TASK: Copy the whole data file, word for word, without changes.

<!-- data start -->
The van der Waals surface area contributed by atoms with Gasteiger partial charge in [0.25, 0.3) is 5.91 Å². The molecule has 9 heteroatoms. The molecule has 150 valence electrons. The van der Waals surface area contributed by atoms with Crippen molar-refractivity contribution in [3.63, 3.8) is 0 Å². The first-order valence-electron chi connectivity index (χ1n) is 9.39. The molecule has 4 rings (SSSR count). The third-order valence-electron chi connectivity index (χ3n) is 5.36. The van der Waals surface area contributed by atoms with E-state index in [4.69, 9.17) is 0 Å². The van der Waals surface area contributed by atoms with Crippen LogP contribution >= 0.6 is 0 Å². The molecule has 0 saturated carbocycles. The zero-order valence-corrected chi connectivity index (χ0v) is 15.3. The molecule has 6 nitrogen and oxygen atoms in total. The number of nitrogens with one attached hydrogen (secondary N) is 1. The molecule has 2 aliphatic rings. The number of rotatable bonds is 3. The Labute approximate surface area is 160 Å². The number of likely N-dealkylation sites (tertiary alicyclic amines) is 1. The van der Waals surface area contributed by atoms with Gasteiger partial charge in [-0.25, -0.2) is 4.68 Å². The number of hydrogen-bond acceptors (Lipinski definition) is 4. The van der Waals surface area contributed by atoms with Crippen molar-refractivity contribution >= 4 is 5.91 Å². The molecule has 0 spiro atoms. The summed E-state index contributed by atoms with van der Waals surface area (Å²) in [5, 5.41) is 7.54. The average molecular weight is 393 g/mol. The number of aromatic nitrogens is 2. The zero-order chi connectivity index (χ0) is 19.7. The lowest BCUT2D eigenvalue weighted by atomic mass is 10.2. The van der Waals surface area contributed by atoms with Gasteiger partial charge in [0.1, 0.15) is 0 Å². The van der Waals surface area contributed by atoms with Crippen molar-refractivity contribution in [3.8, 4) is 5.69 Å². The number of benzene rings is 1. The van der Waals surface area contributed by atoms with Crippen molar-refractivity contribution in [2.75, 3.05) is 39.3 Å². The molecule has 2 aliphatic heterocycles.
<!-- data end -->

The van der Waals surface area contributed by atoms with Gasteiger partial charge in [0.25, 0.3) is 5.91 Å². The molecule has 9 heteroatoms. The molecule has 150 valence electrons. The van der Waals surface area contributed by atoms with Crippen molar-refractivity contribution in [3.63, 3.8) is 0 Å². The first-order valence-electron chi connectivity index (χ1n) is 9.39. The molecule has 4 rings (SSSR count). The third-order valence-electron chi connectivity index (χ3n) is 5.36. The van der Waals surface area contributed by atoms with E-state index in [4.69, 9.17) is 0 Å². The van der Waals surface area contributed by atoms with Crippen LogP contribution >= 0.6 is 0 Å². The molecule has 0 saturated carbocycles. The zero-order valence-corrected chi connectivity index (χ0v) is 15.3. The molecule has 6 nitrogen and oxygen atoms in total. The number of nitrogens with one attached hydrogen (secondary N) is 1. The molecule has 2 aliphatic rings. The number of rotatable bonds is 3. The Labute approximate surface area is 160 Å². The number of likely N-dealkylation sites (tertiary alicyclic amines) is 1. The van der Waals surface area contributed by atoms with Gasteiger partial charge in [-0.25, -0.2) is 4.68 Å². The number of hydrogen-bond acceptors (Lipinski definition) is 4. The van der Waals surface area contributed by atoms with Crippen molar-refractivity contribution >= 4 is 5.91 Å². The molecule has 0 spiro atoms. The summed E-state index contributed by atoms with van der Waals surface area (Å²) in [5, 5.41) is 7.54. The average molecular weight is 393 g/mol. The number of aromatic nitrogens is 2. The zero-order chi connectivity index (χ0) is 19.7. The lowest BCUT2D eigenvalue weighted by atomic mass is 10.2. The van der Waals surface area contributed by atoms with Gasteiger partial charge in [0.1, 0.15) is 0 Å². The van der Waals surface area contributed by atoms with Crippen molar-refractivity contribution in [3.8, 4) is 5.69 Å². The number of benzene rings is 1. The van der Waals surface area contributed by atoms with Crippen molar-refractivity contribution in [2.75, 3.05) is 39.3 Å². The molecule has 2 aliphatic heterocycles.